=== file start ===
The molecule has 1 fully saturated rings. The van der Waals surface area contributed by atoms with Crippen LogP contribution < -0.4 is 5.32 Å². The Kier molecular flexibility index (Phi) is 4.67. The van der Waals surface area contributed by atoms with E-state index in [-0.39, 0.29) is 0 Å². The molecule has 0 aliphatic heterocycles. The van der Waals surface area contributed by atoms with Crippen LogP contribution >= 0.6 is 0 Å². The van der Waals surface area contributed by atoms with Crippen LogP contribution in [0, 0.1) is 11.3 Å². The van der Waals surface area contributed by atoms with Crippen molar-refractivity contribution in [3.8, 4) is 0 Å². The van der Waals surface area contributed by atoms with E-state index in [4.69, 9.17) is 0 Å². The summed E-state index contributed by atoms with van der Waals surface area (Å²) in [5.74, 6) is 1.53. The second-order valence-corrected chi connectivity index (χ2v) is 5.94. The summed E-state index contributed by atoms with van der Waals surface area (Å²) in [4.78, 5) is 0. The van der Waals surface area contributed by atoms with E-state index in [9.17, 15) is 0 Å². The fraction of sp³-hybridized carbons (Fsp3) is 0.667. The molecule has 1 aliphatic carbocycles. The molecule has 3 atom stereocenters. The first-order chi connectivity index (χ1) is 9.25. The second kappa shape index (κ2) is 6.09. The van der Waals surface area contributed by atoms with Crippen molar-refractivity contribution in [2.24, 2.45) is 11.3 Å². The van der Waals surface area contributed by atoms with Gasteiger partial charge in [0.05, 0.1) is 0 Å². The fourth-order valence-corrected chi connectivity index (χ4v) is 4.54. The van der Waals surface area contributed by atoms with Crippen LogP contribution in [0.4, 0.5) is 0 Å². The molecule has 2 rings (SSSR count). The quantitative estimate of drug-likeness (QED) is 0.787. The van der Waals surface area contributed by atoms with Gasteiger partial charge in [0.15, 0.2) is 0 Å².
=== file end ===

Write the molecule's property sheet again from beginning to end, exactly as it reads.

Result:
The molecule has 1 fully saturated rings. The van der Waals surface area contributed by atoms with Crippen LogP contribution < -0.4 is 5.32 Å². The Kier molecular flexibility index (Phi) is 4.67. The van der Waals surface area contributed by atoms with E-state index in [-0.39, 0.29) is 0 Å². The molecule has 0 aliphatic heterocycles. The van der Waals surface area contributed by atoms with Crippen LogP contribution >= 0.6 is 0 Å². The van der Waals surface area contributed by atoms with Crippen LogP contribution in [0, 0.1) is 11.3 Å². The van der Waals surface area contributed by atoms with Crippen molar-refractivity contribution in [3.8, 4) is 0 Å². The van der Waals surface area contributed by atoms with E-state index in [4.69, 9.17) is 0 Å². The summed E-state index contributed by atoms with van der Waals surface area (Å²) in [5.74, 6) is 1.53. The second-order valence-corrected chi connectivity index (χ2v) is 5.94. The summed E-state index contributed by atoms with van der Waals surface area (Å²) in [4.78, 5) is 0. The van der Waals surface area contributed by atoms with E-state index in [9.17, 15) is 0 Å². The fraction of sp³-hybridized carbons (Fsp3) is 0.667. The molecule has 1 aliphatic carbocycles. The molecule has 3 atom stereocenters. The first-order chi connectivity index (χ1) is 9.25. The second kappa shape index (κ2) is 6.09. The van der Waals surface area contributed by atoms with Crippen molar-refractivity contribution in [2.24, 2.45) is 11.3 Å². The van der Waals surface area contributed by atoms with Gasteiger partial charge in [0.05, 0.1) is 0 Å². The fourth-order valence-corrected chi connectivity index (χ4v) is 4.54. The van der Waals surface area contributed by atoms with Crippen LogP contribution in [0.4, 0.5) is 0 Å². The molecule has 2 rings (SSSR count). The quantitative estimate of drug-likeness (QED) is 0.787. The van der Waals surface area contributed by atoms with Gasteiger partial charge in [0.15, 0.2) is 0 Å².